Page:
recognized the agony in the faces of the people and animals, but I would not
have known why. Also, there is an image that resembles the "all-seeing eye
of God". This is an icon, but it is not universally understood as such. U.S.
citizens may have seen this icon on the back of their dollar bills, and may
thus be somewhat familiar with it, but I bet that if you randomly asked U.S.
citizens to explain what the eye on the top of the pyramid represents, more
than half of them couldn't do it.

Does Picasso's Guernica communicate more effectively than text? For
emotional visual impact: definitely. But probably not without some
background knowledge. Perhaps some of this background knowledge can also be
illustrated. Can all of it? Only to a certain degree of specificity. I
postulate that, under some circumstances, text/language is the only way to
communicate certain concepts. Perhaps the same can be said of graphics.
Certain things can only be communicated visually. It goes both ways.

I am in favor of illustrating the WCAG. I think it can be done, and you've
shown that illustrations are possible. I am in favor of listing
illustrations of concepts as a Web accessibility principle somehow. I think
that illustrations are often a part of effective message communication,
regardless of disability status.

**The biggest drawback to illustrations as the sole means of communication
is that they are left to personal interpretation to a greater degree than
text is. If you look up Picasso's "Guernica" in the library or on the
Internet, you will find countless interpretations by leading art experts,
complete with disagreements in interpretation.

When I create a work of art, I am sometimes astounded at the interpretations
that other people come up with. The work of art takes on a life of its own.
My original intentions may be totally invisible to someone else, and, in
fact, I've been surprised to listen to someone else point out a part of my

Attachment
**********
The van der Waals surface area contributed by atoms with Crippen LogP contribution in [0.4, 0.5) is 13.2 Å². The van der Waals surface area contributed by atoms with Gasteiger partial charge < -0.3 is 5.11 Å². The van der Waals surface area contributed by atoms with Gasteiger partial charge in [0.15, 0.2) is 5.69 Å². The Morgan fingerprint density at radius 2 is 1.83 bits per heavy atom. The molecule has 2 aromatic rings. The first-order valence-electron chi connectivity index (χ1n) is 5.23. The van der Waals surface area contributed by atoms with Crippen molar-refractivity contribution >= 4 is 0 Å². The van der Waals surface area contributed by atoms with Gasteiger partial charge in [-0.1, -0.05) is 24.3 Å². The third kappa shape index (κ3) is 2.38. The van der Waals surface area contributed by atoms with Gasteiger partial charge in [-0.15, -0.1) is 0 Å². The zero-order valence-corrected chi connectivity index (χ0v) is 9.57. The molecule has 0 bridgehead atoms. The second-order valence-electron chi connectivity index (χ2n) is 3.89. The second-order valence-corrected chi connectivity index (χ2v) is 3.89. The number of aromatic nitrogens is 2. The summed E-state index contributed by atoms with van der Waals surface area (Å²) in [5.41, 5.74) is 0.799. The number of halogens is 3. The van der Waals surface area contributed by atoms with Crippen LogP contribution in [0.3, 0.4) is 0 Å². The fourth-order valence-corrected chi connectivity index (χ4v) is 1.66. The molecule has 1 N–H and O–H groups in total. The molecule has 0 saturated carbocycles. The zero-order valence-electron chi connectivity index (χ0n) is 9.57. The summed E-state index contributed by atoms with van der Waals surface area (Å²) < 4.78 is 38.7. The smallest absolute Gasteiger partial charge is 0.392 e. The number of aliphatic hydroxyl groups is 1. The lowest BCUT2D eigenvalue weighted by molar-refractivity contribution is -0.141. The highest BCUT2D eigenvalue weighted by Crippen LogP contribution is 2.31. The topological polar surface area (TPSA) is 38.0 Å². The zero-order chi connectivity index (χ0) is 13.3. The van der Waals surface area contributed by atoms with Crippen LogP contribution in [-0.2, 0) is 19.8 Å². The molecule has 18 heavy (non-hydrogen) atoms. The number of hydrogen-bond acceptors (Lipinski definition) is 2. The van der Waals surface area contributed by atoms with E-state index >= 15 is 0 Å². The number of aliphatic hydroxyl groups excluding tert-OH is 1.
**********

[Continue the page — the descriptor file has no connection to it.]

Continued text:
artwork that I never realized was there before, but which were true
observations even though they had to be pointed out to me.

The number of truly universal icons are few. Faces are quite universal.
Studies have shown that even newborns of vastly different cultural heritage
could still recognize faces as being happy, sad, mad or scared. Beyond this
and other simple icons, the amount of possible interpretation increases

*IN CONCLUSION*: I do not hesitate to recommend that illustrations accompany
text-based concepts (or even replace them under some circumstances) when
appropriate. I believe that illustrations are excellent when used well. I
also believe that they are not universally appropriate, nor universally
understood. Because of this, I don't think that we should recommend the
unversal application of illustrations to all content. The fact that this
princple is now missing from the guidelines should probably be revisited. I
think it could be appropriate to include the concept of illustrations
somehow, but not as a sweeping "mandate".

Paul Bohman
Technology Coordinator
WebAIM: Web Accessibility in Mind (www.webaim.org)
Center for Persons with Disabilities (www.cpd.usu.edu)
Utah State University (www.usu.edu)
Received on Thursday, 10 May 2001 12:57:56 GMT